MEG FRIZZOLA: Sure. There are many reasons that– that parents choose to try to make a homemade formula. And I have to stress that most of them truly just want the best and think they’re doing the right thing for their children. One of them was very worried about lactose intolerance, and they thought that they needed to give a dairy-free formula, so searched the internet and found these recipes. They’re– they’re very abundant on the internet, which is somewhat worrisome. The other family really wanted to have a vegan formula for their child. They thought that organic, natural, healthy products would be the best for their infant, not realizing the damage that– that can occur, particularly in children less than one year.

They first started noticing these babies were a little bit sleepier, not waking up for feedings. They were a little bit fussy when they were awake. They started vomiting. And then they started twitching, which is the early signs of potentially seizures, which shows, in this case, low calcium. Eventually, they had trouble breathing, and ultimately, they– they came to the emergency rooms to be treated.

LANA ZAK: Dr. Frizzola, I know firsthand how expensive some of those formulas can be, the specialty formulas, especially if you have a lactose-intolerant infant. I’m wondering, is the real problem here malnutrition for these babies? Or are you more concerned about other things getting in there that baby’s can’t have when parents are trying to make this formula at home?

MEG FRIZZOLA: Sure. There are several types of malnutrition, and one of them is– is kind of the traditional version where you see a child or an infant that looks emaciated. Their eyes are sunken in, and their– their muscles are wasting. And– and that really shows a lack of fats and energy that your body needs.

And that’s not what we’re seeing with these homemade formulas. What we’re seeing is more on the inside in your electrolytes, in your micronutrients, your vitamins and your minerals. And it isn’t quite as apparent, and it’s a lot more difficult to see.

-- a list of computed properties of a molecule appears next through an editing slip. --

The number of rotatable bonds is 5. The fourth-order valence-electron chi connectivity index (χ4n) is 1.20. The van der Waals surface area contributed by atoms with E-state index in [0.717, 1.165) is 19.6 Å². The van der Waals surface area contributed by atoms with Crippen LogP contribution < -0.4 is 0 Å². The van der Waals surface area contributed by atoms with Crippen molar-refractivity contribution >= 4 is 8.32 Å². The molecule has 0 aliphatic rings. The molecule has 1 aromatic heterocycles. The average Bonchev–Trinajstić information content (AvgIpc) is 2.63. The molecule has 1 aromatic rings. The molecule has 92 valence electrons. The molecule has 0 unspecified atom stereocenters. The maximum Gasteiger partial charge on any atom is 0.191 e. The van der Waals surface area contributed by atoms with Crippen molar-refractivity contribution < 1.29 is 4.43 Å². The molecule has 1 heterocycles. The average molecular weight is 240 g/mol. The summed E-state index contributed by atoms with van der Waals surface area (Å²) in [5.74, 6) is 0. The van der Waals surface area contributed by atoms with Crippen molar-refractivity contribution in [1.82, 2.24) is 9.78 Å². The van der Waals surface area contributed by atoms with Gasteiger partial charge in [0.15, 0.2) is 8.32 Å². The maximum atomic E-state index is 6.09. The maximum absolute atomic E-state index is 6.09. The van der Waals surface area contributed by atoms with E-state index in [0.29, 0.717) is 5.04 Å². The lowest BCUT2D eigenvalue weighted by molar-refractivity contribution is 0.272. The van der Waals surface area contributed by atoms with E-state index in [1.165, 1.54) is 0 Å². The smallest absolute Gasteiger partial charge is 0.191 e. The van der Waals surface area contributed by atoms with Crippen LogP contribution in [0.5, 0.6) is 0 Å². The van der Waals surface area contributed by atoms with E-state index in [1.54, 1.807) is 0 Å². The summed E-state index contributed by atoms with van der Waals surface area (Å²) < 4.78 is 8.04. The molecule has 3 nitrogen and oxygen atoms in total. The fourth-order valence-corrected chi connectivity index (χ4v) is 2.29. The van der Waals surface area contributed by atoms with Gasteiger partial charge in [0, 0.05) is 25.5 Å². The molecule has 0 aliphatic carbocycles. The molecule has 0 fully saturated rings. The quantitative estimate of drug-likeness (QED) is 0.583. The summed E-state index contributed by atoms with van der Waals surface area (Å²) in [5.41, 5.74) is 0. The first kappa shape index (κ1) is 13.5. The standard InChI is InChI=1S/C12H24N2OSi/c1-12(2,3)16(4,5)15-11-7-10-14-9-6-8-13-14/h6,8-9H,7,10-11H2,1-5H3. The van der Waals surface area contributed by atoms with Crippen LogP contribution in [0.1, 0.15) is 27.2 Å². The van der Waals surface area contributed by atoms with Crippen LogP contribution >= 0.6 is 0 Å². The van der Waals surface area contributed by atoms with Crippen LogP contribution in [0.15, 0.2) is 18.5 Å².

LANA ZAK: And Nicole, if parents are unable to breastfeed or need to supplement, how can they determine which commercial formula will be best for their– their baby, particularly if– if cost is an issue in their family?

NICOLE FRAGALE: Sure. So there is such a variety of infant formulas available on the shelves these days, it can certainly be overwhelming. And if that’s the case and a family has a very specific need that they’re looking for for their child and they just feel stuck, they certainly could reach out to their pediatrician or registered dietitian who could help guide them. A parent may be looking for a vegan formula, in which case we would recommend a soy-based FDA-regulated formula.

Or that there may be other issues at hand, such as intolerance, in which case, we could recommend a formula that has a little bit more of a broken down protein. And there also are some hypoallergenic formulas out there that are meant for babies with have multiple food allergies. So I can speak to the families who can’t afford it. There are government assisted programs out there, such as WIC, also known as Women, Infant, and Children, and the SNAP program, Supplemental Nutrition Assistance Program, which can help families to afford and obtain infant formulas.

LANA ZAK: One last question for you, Dr. Frizzola, given– I’m just thinking about what you said, that these recipes are so plentiful online and given the pandemic and the constraints that people have faced, they’ve seemed to have flourished in this time period. Do you think that they should be– people should be held accountable for putting up this information or that this information ought to be accompanied by a warning given what you’ve seen?

MEG FRIZZOLA: I absolutely do. We actually, as soon as our second child presented and we realized it was the exact same recipe from the exact same website on Pinterest and YouTube, we alerted the FDA. And they actually issued a MedWatch for this exact issue. I actually just met with our state legislator earlier today, and they are taking action to try to get warnings associated with all of these postings so that families are educated. We understand it won’t necessarily influence everyone’s choice and decisions, but we can’t stress enough the dangers of using these homemade vegan formulas without regulation.

LANA ZAK: A really important warning for parents, as you say, who are trying to do the best for their children. Dr. Meg Frizzola and Nicole Fragale, thank you.

MEG FRIZZOLA: Thank you.